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July 17, 2003


Daily News takes a look

Daily News takes a look at odd sub-genre of chick lit: "fat chick lit." Lifting superficial character traits from successful books (BJ'sD) sure is easier than being creative! Do media conglomerates endorse fat chick lit books because you can't actually see the characters? What if these books are made into movies -- won't they get more fake fat people like Renee Z to play the leads anyway, pioneering the way for fat people acceptance by showing they're not actually acceptable? Or remember the time Gwyneth Paltrow was a fat girl, so everyone could make fun of "her" for 90 minutes? Very progressive.

Maybe my savvy blogging partner will add something about all the gender/identity issues this raises, like are women supposed to read these books and identify with the fat chicks and feel better about themselves, or is it really just an excuse to feel superior to them?

Anyway, if you want to read reviews of some of these books, check out Dangerously Curvy Novels, a website devoted to the subgenre. -adm

    OK, so my two cents. I noticed the latest book in the store by Jennifer Weiner, who wrote Good in Bed, the main focus of the Daily News article. New book is called In Her Shoes, and it's about two sisters, one fat and intelligent and responsible, one thin and flighty and bitchy. At the start of the book, according to the review on Amazon, the younger thin sister steals the older fat sister's boyfriend. I guess we're supposed to react to this with a knee-jerk "I hate those skinny bitches, they have it so easy", wherein lies my main problem with "fat chick lit". Feeling like your morality or attractiveness or intelligence is attached to your weight, no matter what it is, is a sure-fire way to feel bad about yourself, and also judge others unfairly. Your weight can change, after all.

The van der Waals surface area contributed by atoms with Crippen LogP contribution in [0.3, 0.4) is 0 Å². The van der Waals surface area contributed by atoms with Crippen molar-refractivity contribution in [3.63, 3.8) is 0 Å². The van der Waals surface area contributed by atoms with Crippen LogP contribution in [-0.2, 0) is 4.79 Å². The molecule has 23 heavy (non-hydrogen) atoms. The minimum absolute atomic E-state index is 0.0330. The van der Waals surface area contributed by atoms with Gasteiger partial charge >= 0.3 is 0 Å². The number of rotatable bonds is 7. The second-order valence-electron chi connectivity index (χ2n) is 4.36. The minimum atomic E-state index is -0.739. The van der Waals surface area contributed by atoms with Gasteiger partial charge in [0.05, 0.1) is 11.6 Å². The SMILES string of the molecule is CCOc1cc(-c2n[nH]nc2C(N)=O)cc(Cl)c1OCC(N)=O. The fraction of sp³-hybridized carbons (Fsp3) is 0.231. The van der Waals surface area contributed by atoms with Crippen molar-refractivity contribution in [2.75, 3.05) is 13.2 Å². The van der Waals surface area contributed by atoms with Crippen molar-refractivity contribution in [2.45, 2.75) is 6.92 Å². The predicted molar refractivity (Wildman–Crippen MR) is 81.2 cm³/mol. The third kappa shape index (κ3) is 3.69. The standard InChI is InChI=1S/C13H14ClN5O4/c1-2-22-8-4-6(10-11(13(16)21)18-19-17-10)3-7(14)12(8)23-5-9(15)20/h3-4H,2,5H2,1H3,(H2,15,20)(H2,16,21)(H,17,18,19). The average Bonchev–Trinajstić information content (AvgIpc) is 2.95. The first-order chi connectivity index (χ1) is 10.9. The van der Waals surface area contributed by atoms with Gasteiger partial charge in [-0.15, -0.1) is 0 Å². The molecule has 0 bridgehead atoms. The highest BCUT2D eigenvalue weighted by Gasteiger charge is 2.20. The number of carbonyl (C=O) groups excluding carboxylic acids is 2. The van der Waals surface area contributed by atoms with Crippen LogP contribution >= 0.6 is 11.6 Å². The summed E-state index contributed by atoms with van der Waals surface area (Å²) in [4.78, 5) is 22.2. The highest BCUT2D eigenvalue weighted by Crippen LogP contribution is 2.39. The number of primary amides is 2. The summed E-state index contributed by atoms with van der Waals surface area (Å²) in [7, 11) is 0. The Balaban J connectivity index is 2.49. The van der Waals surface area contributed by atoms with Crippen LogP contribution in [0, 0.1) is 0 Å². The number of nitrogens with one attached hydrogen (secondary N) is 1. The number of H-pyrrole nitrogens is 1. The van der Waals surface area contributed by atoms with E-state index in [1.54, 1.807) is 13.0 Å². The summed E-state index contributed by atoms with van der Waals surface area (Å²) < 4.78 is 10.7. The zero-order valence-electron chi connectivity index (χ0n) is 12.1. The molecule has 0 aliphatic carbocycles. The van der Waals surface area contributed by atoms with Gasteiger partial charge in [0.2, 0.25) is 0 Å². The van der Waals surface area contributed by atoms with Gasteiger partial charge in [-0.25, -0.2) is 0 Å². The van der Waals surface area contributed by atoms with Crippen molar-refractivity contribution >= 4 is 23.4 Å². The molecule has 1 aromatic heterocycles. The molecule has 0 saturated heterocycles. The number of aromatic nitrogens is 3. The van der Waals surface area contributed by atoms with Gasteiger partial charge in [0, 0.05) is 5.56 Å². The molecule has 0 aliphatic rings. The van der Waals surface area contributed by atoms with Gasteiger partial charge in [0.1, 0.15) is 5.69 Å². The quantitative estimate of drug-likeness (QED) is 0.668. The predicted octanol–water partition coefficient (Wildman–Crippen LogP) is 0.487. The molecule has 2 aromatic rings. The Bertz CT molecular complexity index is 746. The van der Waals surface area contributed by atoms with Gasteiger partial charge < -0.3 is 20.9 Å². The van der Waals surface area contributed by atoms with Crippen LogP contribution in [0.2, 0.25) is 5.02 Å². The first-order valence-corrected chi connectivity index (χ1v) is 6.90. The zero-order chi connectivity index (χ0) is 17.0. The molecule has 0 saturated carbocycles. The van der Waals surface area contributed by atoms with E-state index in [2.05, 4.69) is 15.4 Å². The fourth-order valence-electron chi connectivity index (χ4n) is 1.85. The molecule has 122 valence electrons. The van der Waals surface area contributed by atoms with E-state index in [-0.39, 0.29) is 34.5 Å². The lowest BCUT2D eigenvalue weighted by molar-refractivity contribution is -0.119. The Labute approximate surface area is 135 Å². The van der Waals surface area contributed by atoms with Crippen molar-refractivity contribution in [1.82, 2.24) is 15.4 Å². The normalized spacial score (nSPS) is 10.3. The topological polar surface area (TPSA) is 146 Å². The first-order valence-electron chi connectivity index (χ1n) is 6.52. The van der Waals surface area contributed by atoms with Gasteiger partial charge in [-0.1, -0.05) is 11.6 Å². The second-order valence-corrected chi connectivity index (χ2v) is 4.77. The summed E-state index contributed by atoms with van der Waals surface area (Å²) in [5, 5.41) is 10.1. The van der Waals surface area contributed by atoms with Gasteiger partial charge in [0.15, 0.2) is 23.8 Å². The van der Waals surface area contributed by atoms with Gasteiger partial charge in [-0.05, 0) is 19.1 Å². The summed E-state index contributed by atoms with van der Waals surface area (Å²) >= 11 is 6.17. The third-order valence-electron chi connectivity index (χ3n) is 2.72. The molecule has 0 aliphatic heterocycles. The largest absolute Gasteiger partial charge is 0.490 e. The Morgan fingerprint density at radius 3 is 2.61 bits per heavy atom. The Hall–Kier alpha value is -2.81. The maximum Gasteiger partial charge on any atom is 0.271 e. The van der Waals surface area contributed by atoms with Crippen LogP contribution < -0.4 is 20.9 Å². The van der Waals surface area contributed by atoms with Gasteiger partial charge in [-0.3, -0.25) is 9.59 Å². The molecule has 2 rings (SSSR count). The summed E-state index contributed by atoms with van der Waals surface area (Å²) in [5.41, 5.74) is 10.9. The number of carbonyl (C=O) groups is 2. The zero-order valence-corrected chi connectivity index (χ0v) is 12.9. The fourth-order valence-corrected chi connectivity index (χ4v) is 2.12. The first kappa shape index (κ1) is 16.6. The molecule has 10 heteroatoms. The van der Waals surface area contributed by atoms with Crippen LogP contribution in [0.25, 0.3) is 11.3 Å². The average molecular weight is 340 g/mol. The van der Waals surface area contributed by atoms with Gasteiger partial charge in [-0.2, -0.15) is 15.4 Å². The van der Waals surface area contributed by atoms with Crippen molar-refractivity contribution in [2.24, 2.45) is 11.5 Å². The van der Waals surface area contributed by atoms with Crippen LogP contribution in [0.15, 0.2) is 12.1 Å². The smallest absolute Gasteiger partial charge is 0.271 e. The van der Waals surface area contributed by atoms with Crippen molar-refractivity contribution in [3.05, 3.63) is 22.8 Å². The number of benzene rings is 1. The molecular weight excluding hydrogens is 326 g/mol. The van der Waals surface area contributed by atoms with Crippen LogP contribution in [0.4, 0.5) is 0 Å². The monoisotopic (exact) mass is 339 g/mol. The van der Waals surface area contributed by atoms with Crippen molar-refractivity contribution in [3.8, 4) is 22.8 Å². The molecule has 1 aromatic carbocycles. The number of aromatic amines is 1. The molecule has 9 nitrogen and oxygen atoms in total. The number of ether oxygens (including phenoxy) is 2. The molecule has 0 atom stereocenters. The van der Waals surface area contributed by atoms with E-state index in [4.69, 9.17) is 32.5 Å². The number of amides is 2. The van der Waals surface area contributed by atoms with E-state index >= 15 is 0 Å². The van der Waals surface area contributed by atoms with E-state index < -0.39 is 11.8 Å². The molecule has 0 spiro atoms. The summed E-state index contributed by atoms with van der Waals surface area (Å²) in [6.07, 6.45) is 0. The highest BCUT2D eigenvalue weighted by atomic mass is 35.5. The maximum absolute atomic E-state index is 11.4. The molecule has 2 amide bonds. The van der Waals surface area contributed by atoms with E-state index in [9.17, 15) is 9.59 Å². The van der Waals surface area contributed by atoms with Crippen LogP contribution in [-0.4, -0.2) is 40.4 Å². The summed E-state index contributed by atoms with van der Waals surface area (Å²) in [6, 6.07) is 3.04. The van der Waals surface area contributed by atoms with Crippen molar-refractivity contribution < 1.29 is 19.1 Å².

Also, getting women to identify with a book's character primarily through the character's weight is kind of cheating. We all have our own visualizations of literary figures (so to speak); empathizing with a character, or seeing yourself reflected in a book, is about personality, emotions and experiences. Reducing a character's (and a reader's) identity to her weight is an insult, and probably not what these writers had in mind. Sounds like some good and popular writers are getting their intents manipulated by publishers' marketing campaigns, after some PR person realized that the average American woman is a size 12. -amy

Update: We got a response from Dangerously Curvy Novels.

posted by adm at 11:10 PM | #


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